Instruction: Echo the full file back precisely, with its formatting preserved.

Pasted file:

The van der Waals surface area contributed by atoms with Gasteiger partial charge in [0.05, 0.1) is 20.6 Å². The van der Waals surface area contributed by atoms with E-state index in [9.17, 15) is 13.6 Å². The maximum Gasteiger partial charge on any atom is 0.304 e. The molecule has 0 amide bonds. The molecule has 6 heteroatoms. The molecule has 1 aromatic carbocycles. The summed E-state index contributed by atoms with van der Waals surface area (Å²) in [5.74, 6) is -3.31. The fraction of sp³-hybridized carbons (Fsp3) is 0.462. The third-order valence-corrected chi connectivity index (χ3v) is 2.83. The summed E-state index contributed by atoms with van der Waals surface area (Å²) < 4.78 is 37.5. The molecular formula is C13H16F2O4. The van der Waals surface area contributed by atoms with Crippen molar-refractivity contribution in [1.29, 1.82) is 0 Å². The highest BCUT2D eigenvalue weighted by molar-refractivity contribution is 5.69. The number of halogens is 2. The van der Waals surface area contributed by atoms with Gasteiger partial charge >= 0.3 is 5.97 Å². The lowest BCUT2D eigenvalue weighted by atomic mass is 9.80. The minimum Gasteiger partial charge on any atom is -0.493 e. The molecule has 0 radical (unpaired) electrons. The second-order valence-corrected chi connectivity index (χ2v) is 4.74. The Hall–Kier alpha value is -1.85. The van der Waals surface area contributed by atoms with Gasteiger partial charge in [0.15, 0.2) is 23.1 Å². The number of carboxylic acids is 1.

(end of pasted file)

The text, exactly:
The van der Waals surface area contributed by atoms with Gasteiger partial charge in [0.05, 0.1) is 20.6 Å². The van der Waals surface area contributed by atoms with E-state index in [9.17, 15) is 13.6 Å². The maximum Gasteiger partial charge on any atom is 0.304 e. The molecule has 0 amide bonds. The molecule has 6 heteroatoms. The molecule has 1 aromatic carbocycles. The summed E-state index contributed by atoms with van der Waals surface area (Å²) in [5.74, 6) is -3.31. The fraction of sp³-hybridized carbons (Fsp3) is 0.462. The third-order valence-corrected chi connectivity index (χ3v) is 2.83. The summed E-state index contributed by atoms with van der Waals surface area (Å²) < 4.78 is 37.5. The molecular formula is C13H16F2O4. The van der Waals surface area contributed by atoms with Crippen molar-refractivity contribution in [1.29, 1.82) is 0 Å². The highest BCUT2D eigenvalue weighted by molar-refractivity contribution is 5.69. The number of halogens is 2. The van der Waals surface area contributed by atoms with Gasteiger partial charge >= 0.3 is 5.97 Å². The lowest BCUT2D eigenvalue weighted by atomic mass is 9.80. The minimum Gasteiger partial charge on any atom is -0.493 e. The molecule has 0 radical (unpaired) electrons. The second-order valence-corrected chi connectivity index (χ2v) is 4.74. The Hall–Kier alpha value is -1.85. The van der Waals surface area contributed by atoms with Gasteiger partial charge in [0.15, 0.2) is 23.1 Å². The number of carboxylic acids is 1.